Thu, Jan 25, 2018 - Page 14 News List

Book review: Love in the time of death

‘The Ferryman,’ the first in a trilogy of novels by Claire McFall, tells the story of a young adult who travels to the netherworld and falls in love

By Bradley Winterton  /  Contributing reporter

THE FERRYMAN, by Claire McFall.

The story behind this book makes for good news for Taiwan, though when I started reading it the reverse seemed to be the case. Let me explain.

The Ferryman is a novel for young adults written by a school teacher from Peebles in southern Scotland. It has had a certain amount of success in her native Scotland, though less so south of the border in England. But where it has really taken off is in China, where it has assumed the stature of another Harry Potter book. Over a million copies have been sold there, and its sequel, Trespassers, has proved equally popular. Both books have been in the Chinese best-selling fiction charts for many months. The author has already visited the country on a book-signing tour and was astonished by the enthusiasm she encountered.

The translation, of course, is in China’s simplified script, and all seems set for an even bigger success when the books, plus a third still being written, are filmed by Legendary Entertainment, responsible for such successes as Godzilla and Pacific Rim, in both English and Chinese versions.

Meanwhile, what about Taiwan, with its traditional Chinese script? As I say, originally I thought it was missing out on a phenomenon that could equal Harry Potter’s extraordinary success. But the news has just arrived that Taipei’s Yuan-Liou Publishing (遠流出版公司) has now secured the rights, and a version of The Ferryman in unreformed characters will be appearing in Taiwan in the second half of this year.

So, what kind of a book is it? It’s the story of a 15-year-old Scottish girl, Dylan, who lives, not very happily, with her peevish and interfering mother. One day she sets off by train to meet her father for the first time, but in the middle of a tunnel something happens. Everything goes black, and Dylan crawls out into the daylight to find no evidence of any of the other passengers. All she can see is a boy sitting on a grassy bank looking at her.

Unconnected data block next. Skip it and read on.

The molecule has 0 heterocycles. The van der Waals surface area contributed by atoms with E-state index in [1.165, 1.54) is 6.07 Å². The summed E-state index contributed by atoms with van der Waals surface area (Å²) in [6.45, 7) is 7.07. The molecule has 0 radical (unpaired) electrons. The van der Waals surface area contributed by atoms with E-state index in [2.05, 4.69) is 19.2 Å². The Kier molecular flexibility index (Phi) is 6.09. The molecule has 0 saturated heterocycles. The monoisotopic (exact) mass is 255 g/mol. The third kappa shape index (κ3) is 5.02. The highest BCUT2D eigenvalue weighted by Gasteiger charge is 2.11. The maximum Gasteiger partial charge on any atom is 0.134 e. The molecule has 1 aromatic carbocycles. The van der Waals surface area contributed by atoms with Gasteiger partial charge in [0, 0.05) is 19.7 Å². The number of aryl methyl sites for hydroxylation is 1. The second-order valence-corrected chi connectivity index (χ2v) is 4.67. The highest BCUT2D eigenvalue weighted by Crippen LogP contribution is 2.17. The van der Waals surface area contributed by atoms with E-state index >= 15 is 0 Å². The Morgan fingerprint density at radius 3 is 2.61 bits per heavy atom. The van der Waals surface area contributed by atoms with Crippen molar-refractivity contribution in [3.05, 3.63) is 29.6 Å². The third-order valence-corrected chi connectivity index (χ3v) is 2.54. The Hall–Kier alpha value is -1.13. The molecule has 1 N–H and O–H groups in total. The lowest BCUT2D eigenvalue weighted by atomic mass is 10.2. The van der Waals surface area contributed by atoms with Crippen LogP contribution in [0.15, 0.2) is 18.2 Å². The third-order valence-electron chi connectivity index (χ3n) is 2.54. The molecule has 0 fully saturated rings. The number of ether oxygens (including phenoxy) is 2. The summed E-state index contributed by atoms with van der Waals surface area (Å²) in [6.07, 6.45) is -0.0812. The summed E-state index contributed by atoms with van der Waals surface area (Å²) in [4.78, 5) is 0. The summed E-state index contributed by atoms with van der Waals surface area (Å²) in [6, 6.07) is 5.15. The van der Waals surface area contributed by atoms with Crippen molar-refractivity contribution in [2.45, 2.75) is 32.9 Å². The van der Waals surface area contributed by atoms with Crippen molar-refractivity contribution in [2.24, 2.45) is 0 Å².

Publication Notes

THE FERRYMAN

By Claire McFall

294 pages

Kelpies Edge

Paperback: UK


This boy, she discovers, is called Tristan, and he quickly informs her that she has died, and that he is her ferryman, appointed to lead her across a wasteland to the border of the afterlife. And so it is that they set off, beleaguered by hostile wraiths who attempt to snatch at Dylan and drag her down into a distinctly uncongenial nether-world. They find safety, however, at night (the only time the wraiths are able to emerge) in a series of safe houses, and finally arrive at their destination.

In the meantime, however, Dylan and Tristan have fallen in love. Tristan has ferried thousands of souls along this same route and insists he cannot cross over with Dylan to where she is going. Eventually, though, he says that at least he’ll try.

It’s about half way through the book that Dylan crosses over to the land beyond the veil. But to her horror, Tristan isn’t there with her. She eventually seeks out one of Tristan’s former charges, a young man who was a Nazi officer during World War II, who Tristan says was the most saintly person he’d ever met. He’d met his death when he refused to shoot the inmate of a concentration camp he’d been assigned to. This is a fine example of the unpredictability of Claire McFall’s imagination.

Idyllic though this otherworld seems, Dylan wants nothing more than to be reunited with Tristan. The former German officer advises her that any return is universally regarded as impossible, though he hints there are ways she might try to achieve it.

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